And you know clothes that aren’t worn aren’t really clothes anymore. They’re more like art or whatever.
And then one day my baby took a nap, and I took it down and took it all apart and figured out which pieces were useable and started pinning:

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And then my baby took another nap and I got all the pieces together and trimmed the hem relatively even and hemmed it and made the waist band and ties out of a scrap of plain black crepe chiffon because there just wasn’t enough self fabric and nothing in my ribbon box looked quite right and the original ties at the back of the dress were too jankity.
Note: I’m not writing this up as a tutorial because I don’t recommend doing this. Only a crazy person would become so obsessed with a fabric that they recut and fifteen years later, re-recut.
Here’s the back view!

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Check it out, I didn’t even iron that mess. But the construction is impeccable!!!!!
And here’s a detail, you can see that yummy yummy print, and the front overlap which I cut with a corner instead of your more typical gentle curve.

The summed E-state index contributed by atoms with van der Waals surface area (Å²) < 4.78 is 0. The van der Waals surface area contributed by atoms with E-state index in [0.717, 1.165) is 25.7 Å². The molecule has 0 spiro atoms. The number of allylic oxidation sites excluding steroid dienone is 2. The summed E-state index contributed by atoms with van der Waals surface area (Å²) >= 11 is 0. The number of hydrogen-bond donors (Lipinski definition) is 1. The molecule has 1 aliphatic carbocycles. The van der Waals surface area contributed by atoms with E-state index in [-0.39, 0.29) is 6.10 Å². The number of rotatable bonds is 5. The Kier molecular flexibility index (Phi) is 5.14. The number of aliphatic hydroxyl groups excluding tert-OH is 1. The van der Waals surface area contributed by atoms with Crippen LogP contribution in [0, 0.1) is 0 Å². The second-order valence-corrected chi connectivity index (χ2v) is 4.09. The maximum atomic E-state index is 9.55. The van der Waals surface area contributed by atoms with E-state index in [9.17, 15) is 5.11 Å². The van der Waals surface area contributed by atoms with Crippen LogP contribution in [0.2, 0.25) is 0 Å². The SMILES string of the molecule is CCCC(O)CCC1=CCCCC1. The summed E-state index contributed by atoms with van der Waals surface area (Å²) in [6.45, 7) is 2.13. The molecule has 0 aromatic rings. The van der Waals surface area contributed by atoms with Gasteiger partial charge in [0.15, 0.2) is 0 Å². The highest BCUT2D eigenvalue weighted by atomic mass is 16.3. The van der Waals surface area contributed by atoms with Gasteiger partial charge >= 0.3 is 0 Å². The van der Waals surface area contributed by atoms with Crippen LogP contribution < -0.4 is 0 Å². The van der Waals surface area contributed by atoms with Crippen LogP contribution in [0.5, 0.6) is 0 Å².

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Wore this to class about an hour after finishing it, and it felt so good. Slim, pretty, surprisingly free-er than my usual shorty shorts.
I see good times ahead for this skirt and me.

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About adultbeginner

Had my first ballet class Ever at the advanced age of thirty-two. Yikes.
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29 Responses to Ballet skirt: a non-tutorial

  1. Rori roars says:

    Should you ever decide to go into the ballet skirt-making business, please advise. I love this and my sewing skills are nil.

  2. Paulina says:

    Believe it or not, when I went to school, we still had sewing lessons. My school was somewhat modern, so the boys learned to sew, too. I think I was the worst student ever. Now, I am sorry I did not pay more attention.